During Angela Merkel’s time as the Chancellor, spanning from 2005 all the way to 2021, Germany and Europe have been confronted with momentous, existential challenges. Chief amongst them the 2008 global financial crisis and ensuing Euro debt crisis, which threatened to undermine the very survival of the European project. Indeed, as debt-stricken Greece was on the precipice of abandoning the common currency and potentially the Union in 2010, it was Merkel who, albeit reluctantly, pulled together support and resources for a bailout. As part of the relief package, Athens was asked by Berlin to implement stringent austerity measures that were intended to bring stability to their national economy, and to the Eurozone as a whole. Angela Merkel’s careful calculation of the complex interplay of interests at stake and her consequent scientific decision has since been considered the reason the Eurozone still stands today.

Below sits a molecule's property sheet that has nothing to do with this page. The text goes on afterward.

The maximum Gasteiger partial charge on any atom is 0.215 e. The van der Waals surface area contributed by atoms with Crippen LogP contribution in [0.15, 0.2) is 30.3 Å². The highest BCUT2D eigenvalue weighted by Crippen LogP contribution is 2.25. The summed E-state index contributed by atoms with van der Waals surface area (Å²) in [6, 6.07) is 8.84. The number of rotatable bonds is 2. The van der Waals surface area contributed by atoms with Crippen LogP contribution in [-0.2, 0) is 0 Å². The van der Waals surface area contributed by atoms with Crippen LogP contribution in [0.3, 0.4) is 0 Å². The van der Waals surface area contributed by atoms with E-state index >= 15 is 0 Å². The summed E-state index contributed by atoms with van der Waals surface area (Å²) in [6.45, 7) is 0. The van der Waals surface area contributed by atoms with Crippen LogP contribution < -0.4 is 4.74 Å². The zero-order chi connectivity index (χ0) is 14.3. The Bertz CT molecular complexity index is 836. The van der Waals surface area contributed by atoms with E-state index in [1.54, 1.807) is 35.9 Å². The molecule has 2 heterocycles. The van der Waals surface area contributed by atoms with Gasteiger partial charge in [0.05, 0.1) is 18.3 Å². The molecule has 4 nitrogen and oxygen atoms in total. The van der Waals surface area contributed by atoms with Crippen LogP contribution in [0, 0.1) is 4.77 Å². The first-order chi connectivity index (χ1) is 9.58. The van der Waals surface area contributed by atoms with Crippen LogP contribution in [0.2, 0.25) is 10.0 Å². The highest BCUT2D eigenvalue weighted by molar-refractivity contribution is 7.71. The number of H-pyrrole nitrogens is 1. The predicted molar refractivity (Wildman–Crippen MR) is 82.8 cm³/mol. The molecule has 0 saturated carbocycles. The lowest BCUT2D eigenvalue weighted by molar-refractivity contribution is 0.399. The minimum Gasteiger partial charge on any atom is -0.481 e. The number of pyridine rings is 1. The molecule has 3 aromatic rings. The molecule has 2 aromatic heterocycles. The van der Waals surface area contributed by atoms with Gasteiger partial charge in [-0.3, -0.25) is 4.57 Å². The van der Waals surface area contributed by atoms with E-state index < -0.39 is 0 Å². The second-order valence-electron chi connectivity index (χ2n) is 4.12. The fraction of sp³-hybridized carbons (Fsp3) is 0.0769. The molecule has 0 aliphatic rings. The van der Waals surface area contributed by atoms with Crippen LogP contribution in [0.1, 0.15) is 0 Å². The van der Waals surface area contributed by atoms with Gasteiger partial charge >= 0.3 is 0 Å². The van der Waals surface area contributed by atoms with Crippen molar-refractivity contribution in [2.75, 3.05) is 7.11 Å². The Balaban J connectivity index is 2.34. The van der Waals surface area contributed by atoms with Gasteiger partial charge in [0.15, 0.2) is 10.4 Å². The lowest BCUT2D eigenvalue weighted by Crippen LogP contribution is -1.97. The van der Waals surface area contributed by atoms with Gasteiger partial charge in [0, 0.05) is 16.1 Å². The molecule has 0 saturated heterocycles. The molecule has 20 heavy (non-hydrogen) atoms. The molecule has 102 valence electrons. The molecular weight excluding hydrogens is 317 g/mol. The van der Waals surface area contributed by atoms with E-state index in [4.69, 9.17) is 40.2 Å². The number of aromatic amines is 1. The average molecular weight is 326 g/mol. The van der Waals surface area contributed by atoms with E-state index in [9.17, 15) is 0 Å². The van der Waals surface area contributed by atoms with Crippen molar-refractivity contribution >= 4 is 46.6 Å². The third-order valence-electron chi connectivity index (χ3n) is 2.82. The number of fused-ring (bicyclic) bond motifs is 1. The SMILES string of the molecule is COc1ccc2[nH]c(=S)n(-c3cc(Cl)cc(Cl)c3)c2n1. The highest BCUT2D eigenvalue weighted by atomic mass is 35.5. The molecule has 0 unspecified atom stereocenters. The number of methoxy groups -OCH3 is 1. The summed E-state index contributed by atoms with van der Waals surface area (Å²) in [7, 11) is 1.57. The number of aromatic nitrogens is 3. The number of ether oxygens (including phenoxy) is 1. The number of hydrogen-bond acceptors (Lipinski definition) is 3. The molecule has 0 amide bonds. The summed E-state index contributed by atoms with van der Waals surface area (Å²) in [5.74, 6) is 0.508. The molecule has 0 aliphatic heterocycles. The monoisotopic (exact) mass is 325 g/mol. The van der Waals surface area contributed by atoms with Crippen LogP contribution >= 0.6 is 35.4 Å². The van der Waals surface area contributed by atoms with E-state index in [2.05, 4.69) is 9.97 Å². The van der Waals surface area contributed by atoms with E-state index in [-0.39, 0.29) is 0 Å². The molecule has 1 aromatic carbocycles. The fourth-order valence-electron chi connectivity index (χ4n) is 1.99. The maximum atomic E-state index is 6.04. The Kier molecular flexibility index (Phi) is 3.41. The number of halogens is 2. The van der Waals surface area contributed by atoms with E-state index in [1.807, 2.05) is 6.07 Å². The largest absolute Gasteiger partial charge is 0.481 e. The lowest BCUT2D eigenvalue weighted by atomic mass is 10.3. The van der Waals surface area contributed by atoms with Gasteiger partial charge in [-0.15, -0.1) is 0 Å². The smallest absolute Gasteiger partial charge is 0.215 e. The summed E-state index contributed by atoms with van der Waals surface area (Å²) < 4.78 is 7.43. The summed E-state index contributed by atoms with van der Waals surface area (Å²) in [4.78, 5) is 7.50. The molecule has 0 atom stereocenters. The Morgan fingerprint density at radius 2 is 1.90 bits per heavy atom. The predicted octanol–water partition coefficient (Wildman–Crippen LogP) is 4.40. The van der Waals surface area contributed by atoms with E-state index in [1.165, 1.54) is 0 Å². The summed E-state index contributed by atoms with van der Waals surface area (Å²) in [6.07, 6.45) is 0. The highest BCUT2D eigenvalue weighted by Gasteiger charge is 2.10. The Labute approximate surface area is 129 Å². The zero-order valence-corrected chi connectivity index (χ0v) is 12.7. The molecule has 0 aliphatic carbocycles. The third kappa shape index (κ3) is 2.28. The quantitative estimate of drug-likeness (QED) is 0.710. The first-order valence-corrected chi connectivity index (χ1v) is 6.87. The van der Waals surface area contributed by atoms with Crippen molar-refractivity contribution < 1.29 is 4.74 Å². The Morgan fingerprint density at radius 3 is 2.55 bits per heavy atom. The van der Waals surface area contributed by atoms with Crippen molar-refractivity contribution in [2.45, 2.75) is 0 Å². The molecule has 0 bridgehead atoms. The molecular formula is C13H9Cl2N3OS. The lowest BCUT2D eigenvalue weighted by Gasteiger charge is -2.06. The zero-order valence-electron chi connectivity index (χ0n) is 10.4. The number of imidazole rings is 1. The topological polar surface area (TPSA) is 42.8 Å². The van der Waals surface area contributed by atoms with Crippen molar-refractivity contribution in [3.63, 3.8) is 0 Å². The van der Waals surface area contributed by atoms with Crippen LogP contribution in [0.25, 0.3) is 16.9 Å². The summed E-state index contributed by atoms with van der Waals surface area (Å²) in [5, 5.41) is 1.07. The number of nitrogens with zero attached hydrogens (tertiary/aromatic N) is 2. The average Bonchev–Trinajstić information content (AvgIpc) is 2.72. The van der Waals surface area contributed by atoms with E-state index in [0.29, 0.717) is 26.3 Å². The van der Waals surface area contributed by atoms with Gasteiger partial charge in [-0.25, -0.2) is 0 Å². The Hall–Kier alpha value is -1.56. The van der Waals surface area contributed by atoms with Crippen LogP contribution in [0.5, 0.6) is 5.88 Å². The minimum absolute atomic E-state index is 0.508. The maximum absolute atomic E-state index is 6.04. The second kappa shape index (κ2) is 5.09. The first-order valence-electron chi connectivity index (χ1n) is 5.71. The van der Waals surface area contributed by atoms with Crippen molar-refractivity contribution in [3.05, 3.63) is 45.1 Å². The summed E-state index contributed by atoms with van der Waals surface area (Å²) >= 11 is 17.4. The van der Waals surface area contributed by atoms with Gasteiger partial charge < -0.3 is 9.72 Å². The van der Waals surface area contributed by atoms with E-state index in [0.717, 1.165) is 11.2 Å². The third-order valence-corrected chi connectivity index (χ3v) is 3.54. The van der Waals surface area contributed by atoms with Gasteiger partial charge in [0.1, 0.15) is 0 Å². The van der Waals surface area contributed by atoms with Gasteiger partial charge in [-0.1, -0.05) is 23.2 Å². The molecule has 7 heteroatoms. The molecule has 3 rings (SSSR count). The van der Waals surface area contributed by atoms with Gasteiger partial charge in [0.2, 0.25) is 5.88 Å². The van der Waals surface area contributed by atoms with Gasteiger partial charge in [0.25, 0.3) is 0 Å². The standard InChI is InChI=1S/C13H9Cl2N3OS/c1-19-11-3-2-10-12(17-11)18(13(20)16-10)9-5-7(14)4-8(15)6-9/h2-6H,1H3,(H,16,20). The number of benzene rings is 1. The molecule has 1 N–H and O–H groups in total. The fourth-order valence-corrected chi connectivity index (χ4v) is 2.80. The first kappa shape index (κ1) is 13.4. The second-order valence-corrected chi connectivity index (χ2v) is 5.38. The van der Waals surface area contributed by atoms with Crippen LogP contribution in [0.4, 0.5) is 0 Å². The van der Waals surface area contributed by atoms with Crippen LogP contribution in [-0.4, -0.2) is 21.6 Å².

From the crisis, Germany emerged as the de facto leader of the European Union. That was not only due the country’s objective economic weight within the bloc, but also because of Angela Merkel’s unparalleled ability to position herself at the median point of Europe’s political debate. Indeed, the Chancellor has consistently proved to be able to build consensus across the different European capitals, whose particular interests have at times appeared to be irreconcilable. Nevertheless, under Merkel’s measured and quiet leadership, negotiated agreements have been found. Most recently, following the economic disruption unleashed by the COVID-19 pandemic, it has been her unexpected backing of the 2020 EU Recovery Fund mechanism that has opened the door for EU-wide financial mutualisation, unthinkable only a few years ago.